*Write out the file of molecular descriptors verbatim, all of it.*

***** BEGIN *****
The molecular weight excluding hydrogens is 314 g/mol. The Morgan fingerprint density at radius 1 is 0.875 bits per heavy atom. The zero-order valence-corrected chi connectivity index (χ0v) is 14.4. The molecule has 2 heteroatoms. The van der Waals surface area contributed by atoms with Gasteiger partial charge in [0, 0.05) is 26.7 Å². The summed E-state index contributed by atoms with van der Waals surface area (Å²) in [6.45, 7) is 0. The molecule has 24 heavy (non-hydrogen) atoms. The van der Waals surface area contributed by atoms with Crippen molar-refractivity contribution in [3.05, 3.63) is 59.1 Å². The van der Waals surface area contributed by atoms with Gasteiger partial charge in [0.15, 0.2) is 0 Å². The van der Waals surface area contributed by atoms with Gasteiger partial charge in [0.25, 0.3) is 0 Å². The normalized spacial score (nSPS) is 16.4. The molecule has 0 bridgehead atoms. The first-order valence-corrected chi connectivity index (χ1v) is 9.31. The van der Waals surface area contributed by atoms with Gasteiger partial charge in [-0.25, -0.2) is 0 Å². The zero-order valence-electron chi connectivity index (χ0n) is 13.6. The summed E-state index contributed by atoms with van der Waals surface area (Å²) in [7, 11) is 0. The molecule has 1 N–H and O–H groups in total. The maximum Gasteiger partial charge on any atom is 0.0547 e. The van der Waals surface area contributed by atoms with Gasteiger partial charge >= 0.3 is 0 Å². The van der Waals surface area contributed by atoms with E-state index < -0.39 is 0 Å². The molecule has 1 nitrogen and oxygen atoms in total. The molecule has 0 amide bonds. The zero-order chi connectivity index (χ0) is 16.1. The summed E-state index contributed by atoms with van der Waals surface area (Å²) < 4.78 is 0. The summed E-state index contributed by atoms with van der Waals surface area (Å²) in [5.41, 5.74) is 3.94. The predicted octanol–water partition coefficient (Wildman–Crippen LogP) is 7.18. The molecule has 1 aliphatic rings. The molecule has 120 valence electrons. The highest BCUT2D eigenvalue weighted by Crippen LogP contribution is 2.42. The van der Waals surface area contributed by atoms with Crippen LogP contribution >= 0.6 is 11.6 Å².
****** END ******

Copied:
The molecular weight excluding hydrogens is 314 g/mol. The Morgan fingerprint density at radius 1 is 0.875 bits per heavy atom. The zero-order valence-corrected chi connectivity index (χ0v) is 14.4. The molecule has 2 heteroatoms. The van der Waals surface area contributed by atoms with Gasteiger partial charge in [0, 0.05) is 26.7 Å². The summed E-state index contributed by atoms with van der Waals surface area (Å²) in [6.45, 7) is 0. The molecule has 24 heavy (non-hydrogen) atoms. The van der Waals surface area contributed by atoms with Crippen molar-refractivity contribution in [3.05, 3.63) is 59.1 Å². The van der Waals surface area contributed by atoms with Gasteiger partial charge in [0.15, 0.2) is 0 Å². The van der Waals surface area contributed by atoms with Gasteiger partial charge in [0.25, 0.3) is 0 Å². The normalized spacial score (nSPS) is 16.4. The molecule has 0 bridgehead atoms. The first-order valence-corrected chi connectivity index (χ1v) is 9.31. The van der Waals surface area contributed by atoms with Gasteiger partial charge in [-0.25, -0.2) is 0 Å². The zero-order valence-electron chi connectivity index (χ0n) is 13.6. The summed E-state index contributed by atoms with van der Waals surface area (Å²) in [7, 11) is 0. The molecule has 1 N–H and O–H groups in total. The maximum Gasteiger partial charge on any atom is 0.0547 e. The van der Waals surface area contributed by atoms with Gasteiger partial charge >= 0.3 is 0 Å². The van der Waals surface area contributed by atoms with E-state index < -0.39 is 0 Å². The molecule has 1 nitrogen and oxygen atoms in total. The molecule has 0 amide bonds. The zero-order chi connectivity index (χ0) is 16.1. The summed E-state index contributed by atoms with van der Waals surface area (Å²) < 4.78 is 0. The summed E-state index contributed by atoms with van der Waals surface area (Å²) in [5.41, 5.74) is 3.94. The predicted octanol–water partition coefficient (Wildman–Crippen LogP) is 7.18. The molecule has 1 aliphatic rings. The molecule has 120 valence electrons. The highest BCUT2D eigenvalue weighted by Crippen LogP contribution is 2.42. The van der Waals surface area contributed by atoms with Crippen LogP contribution >= 0.6 is 11.6 Å².